[8] The book had to be a work of some interest ("un beau livre" which was "digne de mémoire"), as was the case with Le Livre de la Deablerie.

[9] Armstrong. 80.

[10] Quoted by Charon-Parent, 283.

[11] ibid.

[12] Armstrong, 80: if some authors "undoubtedly financed the edition themselves, and would receive the proceeds from sales of the book, minus any commission which they might owe a bookseller for handling it", it seems that these authors "must however have been a minority of those who obtained privileges".

[13] For a discussion on this, see L. Pfister, L'auteur, propriétaire de son œuvre ? La formation du droit d'auteur du XVIe siècle à la loi de 1957 (Strasbourg : PhD Thesis, 1999). This author acknowledges the "economic approach" ("these économique") analysis which can be accepted regarding "facts and logic" ("au regard des faits et de la logique") but emphasizes, in his presentation, on the "preventive" protection of the specific author's interests. A small paragraph is reserved to the booksellers' active part to the apparition of privileges ("la participation des imprimeurs et libraires à l'apparition des privilèges") (see p. 47).

[14] The indication of the author's name on the copies of his work also probably derived, as in England, from political objectives, in particular during the periods of political and religious tensions, when it was necessary for some books to be identified quickly and efficiently. Cf. article 16 of the 1618 book trade regulations (f_1618) which mentions "d'infinis livres scandaleux, libelles diffamatoires, sans noms d'Autheurs, ni d'Imprimeurs, ny du lieu où ils sont imprimez...". From this perspective, it has been explained that the "auteur-fonction" could have been singularised previously by his criminal liability, that is to say before the recognition of his property rights... (M. Foucault, "Qu'est-ce qu'un auteur?", Bulletin de la Société française de philosophie, 64 (July-Sept.) 1969, 73.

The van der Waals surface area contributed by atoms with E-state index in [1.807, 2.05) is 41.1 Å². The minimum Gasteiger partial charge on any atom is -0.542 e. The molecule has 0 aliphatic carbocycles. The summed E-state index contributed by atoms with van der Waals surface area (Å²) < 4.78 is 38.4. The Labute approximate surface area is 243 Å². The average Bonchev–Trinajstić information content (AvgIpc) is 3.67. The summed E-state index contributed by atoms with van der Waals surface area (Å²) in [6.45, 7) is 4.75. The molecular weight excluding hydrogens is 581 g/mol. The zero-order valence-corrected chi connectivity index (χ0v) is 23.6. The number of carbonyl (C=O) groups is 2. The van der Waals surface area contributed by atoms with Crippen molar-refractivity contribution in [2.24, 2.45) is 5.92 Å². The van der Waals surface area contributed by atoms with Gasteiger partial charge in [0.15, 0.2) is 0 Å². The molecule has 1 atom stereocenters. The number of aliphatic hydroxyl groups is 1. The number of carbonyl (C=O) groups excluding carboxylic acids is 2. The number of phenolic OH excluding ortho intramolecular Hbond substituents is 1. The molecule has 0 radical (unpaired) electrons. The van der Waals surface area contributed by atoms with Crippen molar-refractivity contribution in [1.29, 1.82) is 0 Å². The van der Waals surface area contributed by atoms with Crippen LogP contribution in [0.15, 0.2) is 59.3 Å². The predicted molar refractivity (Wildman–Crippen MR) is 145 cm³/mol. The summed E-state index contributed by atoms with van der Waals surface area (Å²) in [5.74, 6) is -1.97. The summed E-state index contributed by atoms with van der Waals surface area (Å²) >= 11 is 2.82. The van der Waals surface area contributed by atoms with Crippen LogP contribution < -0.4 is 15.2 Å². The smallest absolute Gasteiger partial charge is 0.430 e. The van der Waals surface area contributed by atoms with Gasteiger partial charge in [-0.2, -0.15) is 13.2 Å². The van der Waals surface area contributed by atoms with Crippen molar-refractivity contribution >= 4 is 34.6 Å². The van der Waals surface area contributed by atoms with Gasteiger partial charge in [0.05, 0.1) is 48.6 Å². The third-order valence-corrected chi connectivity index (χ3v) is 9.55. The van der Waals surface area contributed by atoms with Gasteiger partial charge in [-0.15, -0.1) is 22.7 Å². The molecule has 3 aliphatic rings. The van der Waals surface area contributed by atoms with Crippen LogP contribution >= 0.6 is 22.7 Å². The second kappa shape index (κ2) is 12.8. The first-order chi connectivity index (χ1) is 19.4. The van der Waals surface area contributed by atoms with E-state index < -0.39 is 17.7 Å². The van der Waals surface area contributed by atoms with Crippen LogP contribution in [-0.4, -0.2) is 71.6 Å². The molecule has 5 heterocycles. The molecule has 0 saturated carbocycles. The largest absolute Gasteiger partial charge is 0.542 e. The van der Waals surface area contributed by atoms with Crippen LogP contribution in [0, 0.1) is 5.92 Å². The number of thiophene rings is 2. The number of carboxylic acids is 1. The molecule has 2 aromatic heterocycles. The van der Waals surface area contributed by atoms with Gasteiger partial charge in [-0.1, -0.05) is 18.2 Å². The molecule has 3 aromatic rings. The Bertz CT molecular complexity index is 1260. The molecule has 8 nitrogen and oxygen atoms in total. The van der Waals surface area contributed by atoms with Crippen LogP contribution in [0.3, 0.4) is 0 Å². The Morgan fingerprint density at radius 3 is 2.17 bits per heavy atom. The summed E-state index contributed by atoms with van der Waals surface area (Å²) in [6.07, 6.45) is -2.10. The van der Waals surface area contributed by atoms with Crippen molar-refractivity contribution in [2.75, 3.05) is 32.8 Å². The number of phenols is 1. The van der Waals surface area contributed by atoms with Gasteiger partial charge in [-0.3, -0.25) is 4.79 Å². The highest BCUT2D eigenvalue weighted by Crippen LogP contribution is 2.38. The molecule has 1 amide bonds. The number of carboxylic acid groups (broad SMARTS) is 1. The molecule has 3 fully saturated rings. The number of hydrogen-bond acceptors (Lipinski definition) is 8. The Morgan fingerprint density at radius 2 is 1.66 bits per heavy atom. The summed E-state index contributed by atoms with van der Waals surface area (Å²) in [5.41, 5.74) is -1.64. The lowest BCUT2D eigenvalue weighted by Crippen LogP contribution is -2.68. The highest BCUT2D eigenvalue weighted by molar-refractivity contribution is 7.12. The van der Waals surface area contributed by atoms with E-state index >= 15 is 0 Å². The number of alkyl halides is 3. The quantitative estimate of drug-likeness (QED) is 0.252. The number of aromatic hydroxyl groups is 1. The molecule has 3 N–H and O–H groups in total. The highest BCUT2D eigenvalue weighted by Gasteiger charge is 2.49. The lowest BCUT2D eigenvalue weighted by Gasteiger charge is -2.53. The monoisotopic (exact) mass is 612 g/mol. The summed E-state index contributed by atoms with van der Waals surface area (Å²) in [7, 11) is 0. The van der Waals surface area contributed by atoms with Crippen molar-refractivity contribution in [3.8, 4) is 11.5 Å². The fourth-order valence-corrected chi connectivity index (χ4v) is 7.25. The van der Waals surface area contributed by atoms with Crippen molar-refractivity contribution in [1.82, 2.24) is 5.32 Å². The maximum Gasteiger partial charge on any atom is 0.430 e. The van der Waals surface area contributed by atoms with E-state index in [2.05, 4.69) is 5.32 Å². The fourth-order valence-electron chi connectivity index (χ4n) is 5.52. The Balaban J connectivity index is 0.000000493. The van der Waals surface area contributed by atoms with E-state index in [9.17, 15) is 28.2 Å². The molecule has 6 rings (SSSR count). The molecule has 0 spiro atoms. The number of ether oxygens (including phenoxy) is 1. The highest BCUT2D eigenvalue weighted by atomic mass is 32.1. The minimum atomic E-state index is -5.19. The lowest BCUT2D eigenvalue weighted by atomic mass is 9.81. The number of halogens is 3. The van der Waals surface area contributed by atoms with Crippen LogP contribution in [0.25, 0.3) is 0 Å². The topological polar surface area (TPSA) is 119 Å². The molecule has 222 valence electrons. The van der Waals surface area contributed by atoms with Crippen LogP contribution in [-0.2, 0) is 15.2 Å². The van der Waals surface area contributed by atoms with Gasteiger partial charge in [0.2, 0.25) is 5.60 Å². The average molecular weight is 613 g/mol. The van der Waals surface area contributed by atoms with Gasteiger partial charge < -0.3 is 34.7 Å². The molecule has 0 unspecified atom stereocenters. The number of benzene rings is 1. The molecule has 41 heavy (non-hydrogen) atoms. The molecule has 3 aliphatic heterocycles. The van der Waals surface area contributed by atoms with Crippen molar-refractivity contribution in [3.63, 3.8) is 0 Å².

[15] On these two cases, we can refer to Pfister, 43 ff; as well as Armstrong, 36, who points to a certain perplexity in the details of the La Vigne case. Indeed, it appears that La Vigne was maybe not the real author of one of the works discussed!